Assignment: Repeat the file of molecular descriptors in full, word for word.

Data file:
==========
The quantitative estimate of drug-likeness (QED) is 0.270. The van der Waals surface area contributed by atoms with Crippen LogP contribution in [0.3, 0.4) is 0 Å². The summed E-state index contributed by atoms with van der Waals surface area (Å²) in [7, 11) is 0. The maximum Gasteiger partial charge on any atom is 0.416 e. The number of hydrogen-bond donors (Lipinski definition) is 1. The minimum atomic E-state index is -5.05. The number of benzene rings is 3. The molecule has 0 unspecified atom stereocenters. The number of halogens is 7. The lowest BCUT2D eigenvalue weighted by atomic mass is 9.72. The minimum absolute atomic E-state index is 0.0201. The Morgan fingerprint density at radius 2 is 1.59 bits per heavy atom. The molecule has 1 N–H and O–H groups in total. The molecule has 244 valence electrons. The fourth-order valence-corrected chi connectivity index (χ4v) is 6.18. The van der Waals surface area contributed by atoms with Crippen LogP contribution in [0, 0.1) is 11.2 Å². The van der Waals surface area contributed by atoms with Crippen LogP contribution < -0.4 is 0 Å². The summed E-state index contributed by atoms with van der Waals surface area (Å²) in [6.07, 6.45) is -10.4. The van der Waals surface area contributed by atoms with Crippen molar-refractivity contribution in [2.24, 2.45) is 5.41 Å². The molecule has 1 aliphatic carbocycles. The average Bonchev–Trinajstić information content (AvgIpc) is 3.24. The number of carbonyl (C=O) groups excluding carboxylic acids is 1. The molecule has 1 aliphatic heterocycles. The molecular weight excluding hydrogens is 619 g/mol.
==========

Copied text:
The quantitative estimate of drug-likeness (QED) is 0.270. The van der Waals surface area contributed by atoms with Crippen LogP contribution in [0.3, 0.4) is 0 Å². The summed E-state index contributed by atoms with van der Waals surface area (Å²) in [7, 11) is 0. The maximum Gasteiger partial charge on any atom is 0.416 e. The number of hydrogen-bond donors (Lipinski definition) is 1. The minimum atomic E-state index is -5.05. The number of benzene rings is 3. The molecule has 0 unspecified atom stereocenters. The number of halogens is 7. The lowest BCUT2D eigenvalue weighted by atomic mass is 9.72. The minimum absolute atomic E-state index is 0.0201. The Morgan fingerprint density at radius 2 is 1.59 bits per heavy atom. The molecule has 1 N–H and O–H groups in total. The molecule has 244 valence electrons. The fourth-order valence-corrected chi connectivity index (χ4v) is 6.18. The van der Waals surface area contributed by atoms with Crippen LogP contribution in [0, 0.1) is 11.2 Å². The van der Waals surface area contributed by atoms with Crippen LogP contribution < -0.4 is 0 Å². The summed E-state index contributed by atoms with van der Waals surface area (Å²) in [6.07, 6.45) is -10.4. The van der Waals surface area contributed by atoms with Crippen molar-refractivity contribution in [2.24, 2.45) is 5.41 Å². The molecule has 1 aliphatic carbocycles. The average Bonchev–Trinajstić information content (AvgIpc) is 3.24. The number of carbonyl (C=O) groups excluding carboxylic acids is 1. The molecule has 1 aliphatic heterocycles. The molecular weight excluding hydrogens is 619 g/mol.